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Why Ferrari chose to equip the F8 Tributo with the 'near-extinct' V8 engine

While electrification is the current buzzword in the automotive world, Ferrari continues to champion its prized V8 engines. Here's why.

Why Ferrari chose to equip the F8 Tributo with the 'near-extinct' V8 engine

The styling of the Ferrari F8 Tributo features a degree of complexity that gives it a touch of sophistication that is missing from the current crop of supercars. (Photo: Roberto Carrer and Lorenzo Marcinno)

Ferrari’s most popular model line has been its mid-engine V8 series, ever since the world saw the Ferrari 308 GTS and 488 Spider in the popular 1980s American television series, Magnum, PI.

Before these icons, the original model that started it all was the 308 GTB, which made its debut at the Paris Motor Show in 1975. Since then, Ferrari’s constant evolution of its V8 series has ensured its continued success.

The styling of the new F8 Tributo is a standout thanks to the talent at the Ferrari Centro Stile, the marque’s new design centre in Maranello headed up by design director Flavio Manzoni.

The mid‑rear-engined car features what is known as an aerothermal design that has air flowing around the car’s exterior as well as within it via air vents and channels under the car’s skin to extract heat built up from the engine.

However, with lessons garnered from the 488 Challenge race cars and later, the superb track-level 488 Pista, the F8 is aerodynamically 10 per cent more efficient. While it generates more downforce, it has also managed to reduce drag – or the automotive equivalent of having your cake and eating it.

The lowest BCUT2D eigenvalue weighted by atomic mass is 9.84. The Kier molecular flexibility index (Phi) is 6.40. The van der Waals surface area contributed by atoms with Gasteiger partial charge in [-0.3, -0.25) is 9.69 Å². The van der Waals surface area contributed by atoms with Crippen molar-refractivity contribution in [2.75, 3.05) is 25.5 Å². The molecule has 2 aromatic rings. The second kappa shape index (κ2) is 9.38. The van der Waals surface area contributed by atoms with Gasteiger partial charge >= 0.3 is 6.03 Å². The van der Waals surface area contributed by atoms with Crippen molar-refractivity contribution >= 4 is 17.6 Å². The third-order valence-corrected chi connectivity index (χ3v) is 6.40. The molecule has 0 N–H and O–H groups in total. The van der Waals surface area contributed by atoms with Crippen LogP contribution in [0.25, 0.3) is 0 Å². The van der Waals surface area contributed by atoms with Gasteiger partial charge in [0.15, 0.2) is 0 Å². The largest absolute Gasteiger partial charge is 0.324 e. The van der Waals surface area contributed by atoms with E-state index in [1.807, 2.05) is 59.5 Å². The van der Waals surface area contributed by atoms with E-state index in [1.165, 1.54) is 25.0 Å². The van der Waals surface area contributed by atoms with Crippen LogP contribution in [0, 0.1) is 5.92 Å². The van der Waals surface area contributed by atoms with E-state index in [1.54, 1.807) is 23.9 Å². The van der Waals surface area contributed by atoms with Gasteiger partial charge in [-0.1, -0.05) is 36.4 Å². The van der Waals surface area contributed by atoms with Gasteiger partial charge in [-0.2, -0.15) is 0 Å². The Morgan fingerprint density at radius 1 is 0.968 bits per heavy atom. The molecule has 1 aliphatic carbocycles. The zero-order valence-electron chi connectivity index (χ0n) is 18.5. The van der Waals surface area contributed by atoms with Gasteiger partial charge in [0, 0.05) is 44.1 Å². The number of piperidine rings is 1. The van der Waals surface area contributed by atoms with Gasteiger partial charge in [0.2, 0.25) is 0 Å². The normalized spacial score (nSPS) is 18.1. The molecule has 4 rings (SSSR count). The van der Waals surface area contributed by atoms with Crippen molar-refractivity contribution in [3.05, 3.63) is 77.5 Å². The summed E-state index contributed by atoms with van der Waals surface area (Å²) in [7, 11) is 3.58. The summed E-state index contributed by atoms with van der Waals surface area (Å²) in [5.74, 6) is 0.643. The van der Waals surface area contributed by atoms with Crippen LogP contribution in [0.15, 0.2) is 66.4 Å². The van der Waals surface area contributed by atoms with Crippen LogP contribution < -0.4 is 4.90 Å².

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The mid‑rear-engined car features an aerothermal design, which sees air flowing around the car’s exterior and within it via air vents, and channels under the car’s skin to extract heat built up from the engine. (Photo: Roberto Carrer and Lorenzo Marcinno)


As Tributo means tribute in Italian, Ferrari, in this case, is not paying homage to a person or an old Ferrari model, but its award‑winning turbocharged V8 engine. The marque has used turbocharging in its Formula One cars and 1987 F40 model, but it was only in 2015 that it started to rigorously incorporate the technology into its road cars, starting with the 670hp 488 GTB.

Turbocharging is a fairly easy way to get a huge power output, but the downside is that the elastic delivery of turbo power hurts the car’s drivability and hence, affect its appeal to the motoring enthusiast.

The principal problem is called turbo lag, which Ferrari has sought to eradicate from its current V8 turbocharged engine. This required a great amount of technical expertise, with the marque emerging largely successful. The latest engine may not have the superb response of the older, naturally aspirated V8 engines but, of greater relevance, it is well within what is acceptable for the latter, which is now nearly extinct in the market. It produces prodigious power and is more fuel-efficient at the same time.